The-Coffee-Guy 9 years ago

      Thanks Dean. My son had a similar challenge. He now has a masters in library science and a job as a librarian in a University.

      Good luck Hannah

    • evelynsaenz1 profile image

      Evelyn Saenz 9 years ago from Royalton

      Hi Hannah,

      What is your favorite book?

    • profile image

      anonymous 9 years ago

      Thanks Dean. I have little ones, and of course I look for every little problem, but your example of courage and perseverance is very memorable. Thanks. Mike Logan

    READING ASSIST INSTITUTE of DELAWARE

    VIRGINIA (GINGER) LANIER BIASOTTO is a native of Delaware. She is the founder of Reading Assist Institute.

    Parents Need to Check Out http://educatingandrew.com!

    educatingandrew.com is dedicated to the story of Andrew Biassoto. His mother, Ginger, is the founder of Reading Assist Institute which continues the work that she began with Andrew. The website has a terrific resource page for parents of kids having trouble reading.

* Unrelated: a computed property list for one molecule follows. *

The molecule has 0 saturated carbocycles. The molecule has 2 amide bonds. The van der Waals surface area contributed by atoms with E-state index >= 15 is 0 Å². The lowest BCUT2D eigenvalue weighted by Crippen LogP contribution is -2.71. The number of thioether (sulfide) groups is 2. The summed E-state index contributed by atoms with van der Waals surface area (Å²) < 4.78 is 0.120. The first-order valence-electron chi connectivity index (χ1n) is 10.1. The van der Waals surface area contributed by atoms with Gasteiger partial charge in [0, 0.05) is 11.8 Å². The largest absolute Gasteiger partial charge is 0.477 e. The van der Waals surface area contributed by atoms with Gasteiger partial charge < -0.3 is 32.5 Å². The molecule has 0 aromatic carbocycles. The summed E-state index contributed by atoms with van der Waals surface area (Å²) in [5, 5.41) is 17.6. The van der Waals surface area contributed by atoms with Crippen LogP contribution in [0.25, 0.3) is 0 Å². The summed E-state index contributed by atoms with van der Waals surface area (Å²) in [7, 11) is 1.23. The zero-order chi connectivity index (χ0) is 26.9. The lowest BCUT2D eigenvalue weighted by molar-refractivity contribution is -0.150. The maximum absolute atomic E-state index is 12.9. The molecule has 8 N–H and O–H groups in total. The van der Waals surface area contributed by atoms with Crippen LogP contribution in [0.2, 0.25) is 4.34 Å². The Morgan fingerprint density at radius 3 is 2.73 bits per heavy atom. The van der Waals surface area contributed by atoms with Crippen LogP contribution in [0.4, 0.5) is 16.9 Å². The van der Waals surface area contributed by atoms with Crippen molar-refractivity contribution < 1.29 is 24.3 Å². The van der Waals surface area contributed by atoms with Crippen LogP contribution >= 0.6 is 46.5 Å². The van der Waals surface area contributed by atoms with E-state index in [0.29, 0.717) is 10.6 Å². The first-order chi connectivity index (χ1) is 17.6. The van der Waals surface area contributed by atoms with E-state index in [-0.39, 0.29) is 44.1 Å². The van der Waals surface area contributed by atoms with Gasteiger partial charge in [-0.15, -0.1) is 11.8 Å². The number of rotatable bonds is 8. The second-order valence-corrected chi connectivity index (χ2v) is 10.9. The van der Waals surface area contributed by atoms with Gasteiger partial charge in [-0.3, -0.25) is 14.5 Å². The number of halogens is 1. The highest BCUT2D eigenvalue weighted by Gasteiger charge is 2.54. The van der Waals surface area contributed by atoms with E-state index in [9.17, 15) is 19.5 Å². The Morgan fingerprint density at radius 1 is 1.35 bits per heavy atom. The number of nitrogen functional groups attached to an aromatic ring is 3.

Reading Specialist Gives Parents Advice Online

    Listen and Ask Questions on Wednesday May 28 at 7 pm (EST)

    I will be interviewing Reading Specialist, Kaye McFadden on Wednesday night about learning disabilities, how she helped my daughter in elementary school and what parents can do to help their child. The call should last about one hour. Recorded replay will be available.

    You can listen for free on your computer or dial in

    I will have more specific info available here soon.

    Until then be sure and listen to my conversation with my daughter Hannah which is below.

    Handout and Notes for the Reading Specialist Call

    Click the Link to get your info for the call